Let P(x, n-x) stand for the probability of having x balls in the first bin and n-x balls in the second bin.
    Note that the probability of individual sample points containing x 1's and (n-x) 2's is each equal to [(x-1)!(n-x-1)!]/(n-1)!.
    The number of sample points with x 1's and (n-x) 2's is equal to (n-2)!/[(x-1)!(n-x-1)!]
    Multiplying these two results we get
    P(x, n-x) = 1/(n-1).

    In retrospect we see sequences with high probability are less in number and sequences with less probability are high in number, leveling out the things finally.

    Thanks,
    Giridhar.

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  21. Just so that people understand things:

    We are talking about the Poyla's Urn problem only http://pratikpoddarcse.blogspot.com/2009/11/polyas-urn-problem.html

    I wrote a comment on gurmeet's blog http://gurmeetsingh.wordpress.com/2008/09/12/puzzle-polyas-urn-problem/

    @Giridhar.. Thanx for that.. great argument..

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  22. http://connect2ppl.wordpress.com/2009/12/08/calculating-probability-via-generating-functions/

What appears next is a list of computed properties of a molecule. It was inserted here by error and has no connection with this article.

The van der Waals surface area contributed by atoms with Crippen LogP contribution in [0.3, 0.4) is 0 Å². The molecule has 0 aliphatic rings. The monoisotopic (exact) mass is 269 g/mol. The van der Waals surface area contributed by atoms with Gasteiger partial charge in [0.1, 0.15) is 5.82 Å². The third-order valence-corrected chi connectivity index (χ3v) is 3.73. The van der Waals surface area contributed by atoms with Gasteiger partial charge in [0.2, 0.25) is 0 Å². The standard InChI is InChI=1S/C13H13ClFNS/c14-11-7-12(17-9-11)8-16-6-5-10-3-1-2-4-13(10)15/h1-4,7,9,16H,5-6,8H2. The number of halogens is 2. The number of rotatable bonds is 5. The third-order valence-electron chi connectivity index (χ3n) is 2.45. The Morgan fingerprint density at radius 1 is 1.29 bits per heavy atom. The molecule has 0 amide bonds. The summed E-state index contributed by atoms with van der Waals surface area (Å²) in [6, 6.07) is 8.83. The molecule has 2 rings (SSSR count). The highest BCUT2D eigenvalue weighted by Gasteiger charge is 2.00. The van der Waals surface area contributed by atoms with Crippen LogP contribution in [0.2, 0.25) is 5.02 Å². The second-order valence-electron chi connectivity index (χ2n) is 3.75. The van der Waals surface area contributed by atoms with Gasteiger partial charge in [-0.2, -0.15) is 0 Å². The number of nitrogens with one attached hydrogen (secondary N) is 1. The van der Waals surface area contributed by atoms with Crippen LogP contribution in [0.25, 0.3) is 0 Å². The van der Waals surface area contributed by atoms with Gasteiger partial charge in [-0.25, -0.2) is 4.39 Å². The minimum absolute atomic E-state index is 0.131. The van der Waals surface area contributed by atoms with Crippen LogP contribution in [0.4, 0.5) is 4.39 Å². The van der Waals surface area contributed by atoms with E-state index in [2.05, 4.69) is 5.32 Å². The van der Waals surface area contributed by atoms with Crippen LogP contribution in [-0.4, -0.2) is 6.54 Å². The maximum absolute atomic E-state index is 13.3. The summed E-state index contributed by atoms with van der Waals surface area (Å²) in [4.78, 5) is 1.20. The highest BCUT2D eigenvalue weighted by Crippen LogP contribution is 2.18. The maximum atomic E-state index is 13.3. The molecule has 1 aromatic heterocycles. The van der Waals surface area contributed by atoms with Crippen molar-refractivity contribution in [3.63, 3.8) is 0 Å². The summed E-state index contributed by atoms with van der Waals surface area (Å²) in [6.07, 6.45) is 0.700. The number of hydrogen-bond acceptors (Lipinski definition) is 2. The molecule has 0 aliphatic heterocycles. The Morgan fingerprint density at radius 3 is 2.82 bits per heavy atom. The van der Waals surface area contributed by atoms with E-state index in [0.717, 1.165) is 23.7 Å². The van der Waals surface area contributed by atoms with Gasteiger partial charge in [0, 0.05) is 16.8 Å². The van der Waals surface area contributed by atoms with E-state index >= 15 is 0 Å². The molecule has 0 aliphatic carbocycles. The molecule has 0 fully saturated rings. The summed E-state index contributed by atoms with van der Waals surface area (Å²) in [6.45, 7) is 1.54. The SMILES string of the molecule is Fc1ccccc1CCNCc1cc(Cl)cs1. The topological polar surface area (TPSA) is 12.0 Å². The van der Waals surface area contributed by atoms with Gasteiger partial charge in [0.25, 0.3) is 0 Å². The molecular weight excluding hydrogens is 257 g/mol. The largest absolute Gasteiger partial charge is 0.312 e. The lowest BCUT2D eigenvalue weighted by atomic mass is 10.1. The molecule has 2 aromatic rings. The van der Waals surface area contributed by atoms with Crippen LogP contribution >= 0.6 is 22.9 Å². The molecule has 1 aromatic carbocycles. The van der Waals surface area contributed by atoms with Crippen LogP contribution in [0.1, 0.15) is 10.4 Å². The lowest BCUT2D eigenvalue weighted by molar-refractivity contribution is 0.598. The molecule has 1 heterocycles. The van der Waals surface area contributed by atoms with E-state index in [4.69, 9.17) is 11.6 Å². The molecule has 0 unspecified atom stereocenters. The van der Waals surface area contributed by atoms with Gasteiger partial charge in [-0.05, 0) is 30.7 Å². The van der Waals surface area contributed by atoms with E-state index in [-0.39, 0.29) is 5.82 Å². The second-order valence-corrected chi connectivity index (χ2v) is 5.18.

Is it not an overkill?

    I mean if you let K_{n} = (2n+1)*P{n}
    And then it becomes

    K_{n} = K_{n-1} + 1

    Btw, generating functions are still the only way I know of for solving difference equations with more than one parameters. Is there any better way for solving something like
    P(a,b) = k_{1} * P(a-1,b) + k_{2} * P(a-1, b-3)
    where k_{1}, k_{2} are constants.

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  23. For Polya's Urn puzzle, can't we do it the following way :

    Let E(n-1) be the expected number of balls in smaller urn.

    E(n) = E(n-1)/n-1 * (1 + E(n-1)) + (1 - E(n-1)/n-1) * E(n-1);

    On solving -> E(n-1) = n/n-1 * E(n-1)
    Since E(3) = 1, therefore E(n) = n/3.